Art review: Singapore Art Museum's triple treat of shows

Peter Coffin’s Untitled (Flying Fruits, 2011) and Genevieve Chua’s Tillandsia Usneoides Fig. 3 (above). -- PHOTO: GENEVIEVE CHUA
Peter Coffin’s Untitled (Flying Fruits, 2011) and Genevieve Chua’s Tillandsia Usneoides Fig. 3 (above). -- PHOTO: GENEVIEVE CHUA
Peter Coffin’s Untitled (Flying Fruits, 2011, above) and Genevieve Chua’s Tillandsia Usneoides Fig. 3. -- PHOTO: PETER COFFIN, GENEVIEVE CHUA
Peter Coffin’s Untitled (Flying Fruits, 2011, above) and Genevieve Chua’s Tillandsia Usneoides Fig. 3. -- PHOTO: PETER COFFIN, GENEVIEVE CHUA
Dinh Q Le’s The Scroll Of The Women And Children Of Mai Lai (2013). -- PHOTO: DINH Q LE AND ELIZABETH LEACH GALLERY
Dinh Q Le’s The Scroll Of The Women And Children Of Mai Lai (2013). -- PHOTO: DINH Q LE AND ELIZABETH LEACH GALLERY

The intricacies of image-making are showcased in photos and new media works by 46 artists

Review: Art

STILL MOVING: A TRIPLE BILL ON THE IMAGE

Singapore Art Museum/Till Feb 8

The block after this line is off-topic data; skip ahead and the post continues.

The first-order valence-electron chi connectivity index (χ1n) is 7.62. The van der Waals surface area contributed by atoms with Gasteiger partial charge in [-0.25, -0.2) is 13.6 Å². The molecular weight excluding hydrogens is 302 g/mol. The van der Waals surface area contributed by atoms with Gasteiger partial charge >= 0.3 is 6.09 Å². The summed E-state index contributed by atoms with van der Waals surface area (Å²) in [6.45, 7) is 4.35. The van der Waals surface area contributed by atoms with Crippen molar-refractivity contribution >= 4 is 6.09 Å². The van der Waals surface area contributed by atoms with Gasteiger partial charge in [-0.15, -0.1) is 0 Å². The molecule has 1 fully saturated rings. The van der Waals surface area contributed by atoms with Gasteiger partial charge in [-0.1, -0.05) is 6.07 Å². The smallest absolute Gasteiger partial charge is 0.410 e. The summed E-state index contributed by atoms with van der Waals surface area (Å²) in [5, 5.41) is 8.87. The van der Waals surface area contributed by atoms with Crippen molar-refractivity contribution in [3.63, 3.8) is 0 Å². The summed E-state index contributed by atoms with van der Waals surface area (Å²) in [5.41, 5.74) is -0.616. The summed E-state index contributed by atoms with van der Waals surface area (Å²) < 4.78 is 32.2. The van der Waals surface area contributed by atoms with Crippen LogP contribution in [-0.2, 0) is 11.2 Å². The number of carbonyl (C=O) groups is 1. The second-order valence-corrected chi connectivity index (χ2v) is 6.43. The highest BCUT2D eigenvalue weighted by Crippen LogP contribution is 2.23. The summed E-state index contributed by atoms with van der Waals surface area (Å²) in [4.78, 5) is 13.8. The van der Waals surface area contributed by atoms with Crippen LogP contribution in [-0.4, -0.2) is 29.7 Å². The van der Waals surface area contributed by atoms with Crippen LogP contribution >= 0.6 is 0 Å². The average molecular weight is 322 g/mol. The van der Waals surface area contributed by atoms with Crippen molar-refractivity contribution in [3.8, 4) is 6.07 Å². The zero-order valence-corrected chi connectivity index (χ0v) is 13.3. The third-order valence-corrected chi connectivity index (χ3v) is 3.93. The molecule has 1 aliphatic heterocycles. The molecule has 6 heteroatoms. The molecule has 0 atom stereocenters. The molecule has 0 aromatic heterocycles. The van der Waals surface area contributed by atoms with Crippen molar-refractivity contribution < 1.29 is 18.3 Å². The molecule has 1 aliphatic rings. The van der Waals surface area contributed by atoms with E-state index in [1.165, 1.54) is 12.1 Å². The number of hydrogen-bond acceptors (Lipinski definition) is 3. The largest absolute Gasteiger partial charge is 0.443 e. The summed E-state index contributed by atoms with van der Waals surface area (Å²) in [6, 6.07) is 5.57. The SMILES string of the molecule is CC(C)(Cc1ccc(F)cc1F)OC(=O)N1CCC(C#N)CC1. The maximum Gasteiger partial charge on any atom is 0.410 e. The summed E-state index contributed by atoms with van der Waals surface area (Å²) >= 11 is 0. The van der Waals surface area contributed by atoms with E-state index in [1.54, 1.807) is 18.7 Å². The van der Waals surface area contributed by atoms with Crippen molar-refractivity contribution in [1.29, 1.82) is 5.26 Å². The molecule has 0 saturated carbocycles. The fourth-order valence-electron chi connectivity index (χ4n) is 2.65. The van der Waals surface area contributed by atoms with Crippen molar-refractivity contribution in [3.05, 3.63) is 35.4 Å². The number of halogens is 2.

The triple bill of exhibitions at the Singapore Art Museum, Still Moving, is a knockout show serving a one-two punch and a sweet salve at the end.

The trio of exhibitions - co-curated by the museum and three partners, the Singapore International Photography Festival, Deutsche Bank and Yokohama Museum of Art - features photography and new media works by 46 artists spread over four floors of the Singapore Art Museum annexe building in Queen Street.

While each show has a different focus, the museum highlights the kindred interest they share in the intricacies of image-making.

The first exhibition one encounters is Afterimage: Contemporary Photography In South-east Asia, a collaboration with the photography festival that ended its run last month.